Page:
Memory Cafe of the Red River Valley music therapy participants eat popcorn and chat before a recent session at the Linger, Laugh and Learn Center in downtown Fargo. Contributed photo / Lonna Whiting
Luau music plays softly in the background as Certified Music Therapist Deb McTaggart hands out rainbow-colored leis to a crowd of people seated in the community room at Memory Cafe of the Red River Valley in downtown Fargo.
“Today, we’re going to Hawaii,” she said. “How many of you have been to Hawaii?”
Almost all of the dozen or so participants’ hands go up.
“And what did you love about Hawaii?” McTaggart asked.
“The beaches,” one woman said.
“The sunsets,” another person said.
Out of nowhere someone blurts out, “Hulas!”
McTaggart pulls a ukulele out of her magical bag of instruments. “It’s actually pronounced ‘oook-uh-lay-lee.’ ” She switches the music over to Israel Kamakawiwoʻole’s soulful rendition of “Somewhere Over the Rainbow,” and suddenly everyone is singing along, word for word by heart.
Just as suddenly, nobody in the room is grappling with a terrible disease. Nobody is worried about forgetting a word or getting confused. Nobody is grappling with the changes that come with taking on a caregiver role.
They’re just singing. They’re simply in the moment. They’re incredibly happy.
Local artist Nicole Gaigner, fourth from left, leads a pickle painting class at a Memory Cafe of the Red River Valley art event in May of 2022. Contributed photo/Memory Care RRV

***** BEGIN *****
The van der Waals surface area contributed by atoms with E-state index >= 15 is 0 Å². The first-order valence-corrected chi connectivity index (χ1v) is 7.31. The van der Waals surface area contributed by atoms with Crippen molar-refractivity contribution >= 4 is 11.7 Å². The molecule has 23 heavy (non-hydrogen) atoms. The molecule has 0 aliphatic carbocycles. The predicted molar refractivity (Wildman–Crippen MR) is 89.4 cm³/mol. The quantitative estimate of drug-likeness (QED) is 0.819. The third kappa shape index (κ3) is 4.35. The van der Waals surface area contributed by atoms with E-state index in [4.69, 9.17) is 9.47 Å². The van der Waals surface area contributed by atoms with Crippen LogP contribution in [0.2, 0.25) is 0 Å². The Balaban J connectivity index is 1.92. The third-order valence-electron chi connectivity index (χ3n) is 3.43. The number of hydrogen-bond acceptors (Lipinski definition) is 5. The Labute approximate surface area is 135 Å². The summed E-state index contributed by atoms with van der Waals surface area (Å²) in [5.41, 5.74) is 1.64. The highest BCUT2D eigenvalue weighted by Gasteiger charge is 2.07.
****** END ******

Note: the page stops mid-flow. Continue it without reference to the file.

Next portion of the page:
“When music is present, it creates a special place for joy, love, laughter and connection,” McTaggart said after she ended the hour-long session with alohas and hugs from participants.
WATCH: Deb McTaggart hand out leis and welcome music therapy participants to a recent session at Memory Cafe of Red River Valley
McTaggart and a handful of local artists have been working with Memory Cafe of the Red River Valley to bring those living with a dementia and their care partners a place to go that includes meaningful arts-focused activities that spark participants’ abilities, not disabilities, by enabling what someone with a dementia can do, rather than what they cannot do.
Their work is making an enormous difference.
Music Therapist Deb McTaggart warms up the crowd during a recent music session at Memory Cafe of the Red River Valley. Art classes have become a core offering at the community center, which serves people living with a dementia and their care partners. Contributed photo/The Arts Partnership
McTaggart, who’s worked with people experiencing memory loss for more than 40 years, received her music therapy degree at Augsburg College in Minnesota.
“Music therapy is a clinical, research-based discipline,” she said. “Research studies on music and the brain have shown that music is processed in multiple areas of the brain, and music has the power to change how we feel, how we see the world around us, and how we relate to one another.”
WATCH: Memory Cafe participants sing a Hawaiian-themed song
Trained and board-certified music therapists serve people of all ages in all walks of life. For people living with memory loss or dementia, music is a unique way for them to connect with the people around them, to experience joy in something that has been an important part of their lives and also to provide comfort and respite when needed.
“I’ve seen the power of music reach and move people when all else fails,” McTaggart said.
In similar ways, local visual artist Tia Permenter said her volunteer work at Memory Cafe has proven to her the power of putting paintbrush to paper.
A graduate of NDSU visual arts with an emphasis in painting, volunteering in the community is as much a part of her artistic practice as anything else.
“Part of my personal philosophy is finding ways to interact with people through art and making it accessible to them,” she said.